What's Happening in the Brain
It is common for people with Alzheimer's disease to withdraw somewhat, and many stop interacting with friends. Why this happens is complex, and many factors are in play. Some friends sense that there is something wrong, and while some come forward to do what they can, other people withdraw, for reasons of their own - such as fear of the disease, or fear of facing someone who has a problem that they themselves fear.
But an important cause of withdrawal is the diminished ability to interact with friends in the usual way. This ability is a complex one. It requires an established sense of self, the ability to understand the motivations of other people and to react to them in a way that is socially appropriate. Each of these are functions that require intact circuitry going through the brain's prefrontal cortex .
In addition to these important functions (collectively sometimes referred to as 'social conduct'), interaction with friends requires intact language abilities , as well as enough memory to get by. Each of these functions (social conduct, language and memory) is affected in Alzheimer's disease, and to varying extents, in other dementias too.
As far as we can tell, there are real brain benefits for people with Alzheimer's disease to continue to interact with friends and family. In fact, people who have higher levels of social interaction seem to be at a lower risk of developing the disease.
Interacting with friends is a two-way street, so it is important to help friends and family understand what they can do by way of continuing to interact with the person who has dementia. First, it is important to help friends and family members get to grips with what they know about the illness, whether they fear it, and whether this fear - which is quite natural - is inhibiting them from interacting with the person you care for. As you are identified as knowing something about the illness, people often will want to ask you. We hope that you can use this resource to help them answer some of their questions. One thing that you will likely have noticed is how helpful it is just to listen to what the person you care for wants to say. This will be the same for that person's family and friends - and that is a point you can make to them. They can ask the person you care for how that person feels, and they can listen to the answer. This in itself can be very therapeutic for everybody - for the person you care for, it is validating. For the person now engaging in a new role - listening to someone with Alzheimer's disease - it can show them how useful that role is. (If all this seems like common sense to you, you can be reassured that it is done much less commonly than you might think.)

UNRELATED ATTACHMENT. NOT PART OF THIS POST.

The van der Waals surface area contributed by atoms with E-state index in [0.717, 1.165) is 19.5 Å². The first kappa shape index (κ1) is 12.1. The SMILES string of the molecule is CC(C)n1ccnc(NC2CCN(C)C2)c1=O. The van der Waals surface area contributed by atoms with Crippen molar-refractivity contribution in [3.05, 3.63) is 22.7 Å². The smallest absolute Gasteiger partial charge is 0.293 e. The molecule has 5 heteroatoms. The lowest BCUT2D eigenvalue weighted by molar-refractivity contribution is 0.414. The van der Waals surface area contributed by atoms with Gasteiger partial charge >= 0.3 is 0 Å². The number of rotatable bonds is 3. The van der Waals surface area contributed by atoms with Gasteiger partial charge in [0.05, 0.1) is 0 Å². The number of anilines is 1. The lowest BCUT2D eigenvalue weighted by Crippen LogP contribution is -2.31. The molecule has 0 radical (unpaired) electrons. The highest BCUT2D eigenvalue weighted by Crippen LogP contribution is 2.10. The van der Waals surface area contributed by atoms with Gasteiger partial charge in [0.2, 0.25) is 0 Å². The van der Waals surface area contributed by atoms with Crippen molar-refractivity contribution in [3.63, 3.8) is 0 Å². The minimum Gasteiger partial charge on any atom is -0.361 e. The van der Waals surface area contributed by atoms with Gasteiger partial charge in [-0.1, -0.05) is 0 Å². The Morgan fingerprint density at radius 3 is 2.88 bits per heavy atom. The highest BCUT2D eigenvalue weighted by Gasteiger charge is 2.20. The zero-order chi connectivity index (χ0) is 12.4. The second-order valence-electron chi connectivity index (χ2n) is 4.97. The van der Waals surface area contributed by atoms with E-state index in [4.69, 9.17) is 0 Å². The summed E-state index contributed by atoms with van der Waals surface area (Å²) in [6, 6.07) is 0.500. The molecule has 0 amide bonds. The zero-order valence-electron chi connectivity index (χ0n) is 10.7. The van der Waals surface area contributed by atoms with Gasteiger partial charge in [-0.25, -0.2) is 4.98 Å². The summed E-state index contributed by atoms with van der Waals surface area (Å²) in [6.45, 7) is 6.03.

Here are some specific things that are reasonable to do:
- Stay in touch. Being there for the other person is important; especially include them in regular activities. And remind them gently not to forget including you and other caregivers.
- Visit. Don't just stay in touch by phone or in writing - although that is very helpful. Come by. Visit. Help. Take the person out.
- Talk - and include the person in the conversation. A good way of doing this is to share some memories together. Special times can be remembered together. That is one of the most pleasant ways to spend time with someone who has a memory problem, by helping them remember.
It is common for people with Alzheimer's disease to withdraw somewhat, and so many stop interacting even with friends. Interacting with strangers can be even more difficult. Why this happens is complex, and many factors are in play. While many people never recognize mild dementia in others, some people have a highly attuned sense that there is something wrong with others. Commonly, they will end the encounter with the person with dementia - i.e., it is the unimpaired person who withdraws from the encounter.
Further reading for what is happening in the brain:
Fratiglioni L, Paillard-Borg S, Winblad B. An active and socially integrated lifestyle in late life might protect against dementia. Lancet Neurol. 2004;3:343-53.